In the frantic moments that followed, survivors reported that Fr Schmitt scuppered his own chance of escape and instead helped 12 men through the porthole to safety.
He received the Navy and Marine Corps Medal and the Purple Heart for his brave actions that day. In 1943, the US Navy named a destroyer escort in his honour – the USS Schmitt.
The remains of the 429 sailors and Marines killed on the Oklahoma were found in the months and years following the attack; effects of decomposition allowed only a small number to be positively identified.
In 1944, the bodies of the unidentified were buried as “unknowns” in two Hawaiian cemeteries. They were exhumed three years later in an attempt to identify them using dental records. Those efforts proved unsuccessful, and they were reburied in 1950 in 61 caskets at the National Memorial Cemetery of the Pacific in Honolulu.
In 2003, one of those caskets was dug up and five crew members were identified, thanks to modern DNA testing. Four years later, another casket was disinterred and an additional member of the Oklahoma’s crew identified.
In light of those findings, the US Department of Defence announced in 2015 that the remaining caskets would be exhumed and efforts made to identify the rest of the 388 unknowns of the Oklahoma’s crew and return them to their families.
The last of the caskets were dug up in November 2015. The painstaking process of identifying the remains has proven to be challenging but ultimately successful.
Military officials began releasing the names of newly identified crewmen this January and have continued to do so throughout 2016. They hope to complete the project by the end of this year.
Fr Schmitt’s relatives had been waiting anxiously to learn if his remains would be among those identified. Military officials first contacted the family three years ago when seeking a relative who could provide a DNA sample to aid in the identification of the chaplain’s remains.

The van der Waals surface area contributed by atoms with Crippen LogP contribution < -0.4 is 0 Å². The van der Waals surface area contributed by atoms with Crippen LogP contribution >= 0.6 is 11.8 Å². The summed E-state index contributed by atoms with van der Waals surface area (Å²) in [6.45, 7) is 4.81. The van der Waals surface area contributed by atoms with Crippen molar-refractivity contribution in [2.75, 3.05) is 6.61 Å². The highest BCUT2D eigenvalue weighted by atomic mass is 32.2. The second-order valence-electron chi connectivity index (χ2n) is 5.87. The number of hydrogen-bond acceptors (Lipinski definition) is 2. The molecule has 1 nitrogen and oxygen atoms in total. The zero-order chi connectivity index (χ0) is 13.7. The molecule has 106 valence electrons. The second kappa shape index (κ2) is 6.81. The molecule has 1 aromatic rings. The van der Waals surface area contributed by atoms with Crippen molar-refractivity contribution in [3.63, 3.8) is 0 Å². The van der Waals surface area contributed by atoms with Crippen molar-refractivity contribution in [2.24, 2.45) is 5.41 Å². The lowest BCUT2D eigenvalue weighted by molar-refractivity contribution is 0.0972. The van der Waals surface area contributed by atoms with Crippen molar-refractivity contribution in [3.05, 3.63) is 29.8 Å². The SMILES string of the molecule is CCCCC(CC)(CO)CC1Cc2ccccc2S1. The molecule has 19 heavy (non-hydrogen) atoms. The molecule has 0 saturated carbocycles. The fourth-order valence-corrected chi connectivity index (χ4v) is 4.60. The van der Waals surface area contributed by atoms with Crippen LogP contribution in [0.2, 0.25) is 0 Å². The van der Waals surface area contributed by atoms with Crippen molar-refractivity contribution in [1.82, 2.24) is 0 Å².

Sloan told The Witness, Dubuque’s archdiocesan newspaper, the family received their first piece of good news this June when the military contacted them to say they had received a positive DNA match. It wasn’t confirmation they had identified the remains, but it was a hopeful sign.
“I got goose bumps,” Sloan said of the day he received the call. “I remember where I was standing when they told me the news.”
The family’s long-anticipated confirmation came the morning of September 5, when military representatives made the trip to Milford, Iowa, to knock on the door of Art and Dorothy Schultz.
As Fr Schmitt’s oldest living niece, Dorothy is considered the “primary next of kin,” the individual with whom the military shares official notification of the positive identification of remains.
Sloan and his wife, Julie, were present for the notification in Milford. “It really hit home for me during that family visit,” said Sloan, who helped contact other relatives with the good news. “I knew I was witnessing a historical moment. I thought to myself, ‘This is the final chapter in Fr Al’s journey. We’ll truly be bringing him home. We’ll finally be able to do something special for this incredible man.’”